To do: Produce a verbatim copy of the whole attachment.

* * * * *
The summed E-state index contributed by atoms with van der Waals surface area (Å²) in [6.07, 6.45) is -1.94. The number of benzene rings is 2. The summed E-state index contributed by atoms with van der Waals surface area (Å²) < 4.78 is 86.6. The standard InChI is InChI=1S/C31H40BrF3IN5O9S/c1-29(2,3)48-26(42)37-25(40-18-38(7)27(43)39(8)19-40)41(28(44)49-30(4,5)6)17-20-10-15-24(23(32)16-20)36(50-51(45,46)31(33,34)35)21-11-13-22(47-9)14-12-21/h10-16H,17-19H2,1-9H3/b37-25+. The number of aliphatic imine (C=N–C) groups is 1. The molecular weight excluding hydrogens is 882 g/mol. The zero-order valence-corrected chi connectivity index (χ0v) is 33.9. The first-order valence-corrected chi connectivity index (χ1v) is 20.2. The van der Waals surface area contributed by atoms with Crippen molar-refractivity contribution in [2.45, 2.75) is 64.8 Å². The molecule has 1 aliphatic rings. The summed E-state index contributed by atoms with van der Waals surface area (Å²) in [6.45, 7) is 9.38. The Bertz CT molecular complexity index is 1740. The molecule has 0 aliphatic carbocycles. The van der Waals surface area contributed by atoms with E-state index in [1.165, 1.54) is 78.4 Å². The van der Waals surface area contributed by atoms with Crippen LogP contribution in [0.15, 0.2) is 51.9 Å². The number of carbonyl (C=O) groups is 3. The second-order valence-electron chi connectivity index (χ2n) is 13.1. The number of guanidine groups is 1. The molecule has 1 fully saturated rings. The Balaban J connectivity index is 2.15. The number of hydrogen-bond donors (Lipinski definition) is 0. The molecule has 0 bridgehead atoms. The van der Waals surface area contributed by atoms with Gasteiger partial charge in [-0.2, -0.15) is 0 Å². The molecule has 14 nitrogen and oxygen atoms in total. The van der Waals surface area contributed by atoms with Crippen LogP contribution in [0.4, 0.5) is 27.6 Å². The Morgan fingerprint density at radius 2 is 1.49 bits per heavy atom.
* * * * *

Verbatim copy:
The summed E-state index contributed by atoms with van der Waals surface area (Å²) in [6.07, 6.45) is -1.94. The number of benzene rings is 2. The summed E-state index contributed by atoms with van der Waals surface area (Å²) < 4.78 is 86.6. The standard InChI is InChI=1S/C31H40BrF3IN5O9S/c1-29(2,3)48-26(42)37-25(40-18-38(7)27(43)39(8)19-40)41(28(44)49-30(4,5)6)17-20-10-15-24(23(32)16-20)36(50-51(45,46)31(33,34)35)21-11-13-22(47-9)14-12-21/h10-16H,17-19H2,1-9H3/b37-25+. The number of aliphatic imine (C=N–C) groups is 1. The molecular weight excluding hydrogens is 882 g/mol. The zero-order valence-corrected chi connectivity index (χ0v) is 33.9. The first-order valence-corrected chi connectivity index (χ1v) is 20.2. The van der Waals surface area contributed by atoms with Crippen molar-refractivity contribution in [2.45, 2.75) is 64.8 Å². The molecule has 1 aliphatic rings. The summed E-state index contributed by atoms with van der Waals surface area (Å²) in [6.45, 7) is 9.38. The Bertz CT molecular complexity index is 1740. The molecule has 0 aliphatic carbocycles. The van der Waals surface area contributed by atoms with E-state index in [1.165, 1.54) is 78.4 Å². The van der Waals surface area contributed by atoms with Crippen LogP contribution in [0.15, 0.2) is 51.9 Å². The number of carbonyl (C=O) groups is 3. The second-order valence-electron chi connectivity index (χ2n) is 13.1. The number of guanidine groups is 1. The molecule has 1 fully saturated rings. The Balaban J connectivity index is 2.15. The number of hydrogen-bond donors (Lipinski definition) is 0. The molecule has 0 bridgehead atoms. The van der Waals surface area contributed by atoms with Gasteiger partial charge in [-0.2, -0.15) is 0 Å². The molecule has 14 nitrogen and oxygen atoms in total. The van der Waals surface area contributed by atoms with Crippen LogP contribution in [0.4, 0.5) is 27.6 Å². The Morgan fingerprint density at radius 2 is 1.49 bits per heavy atom.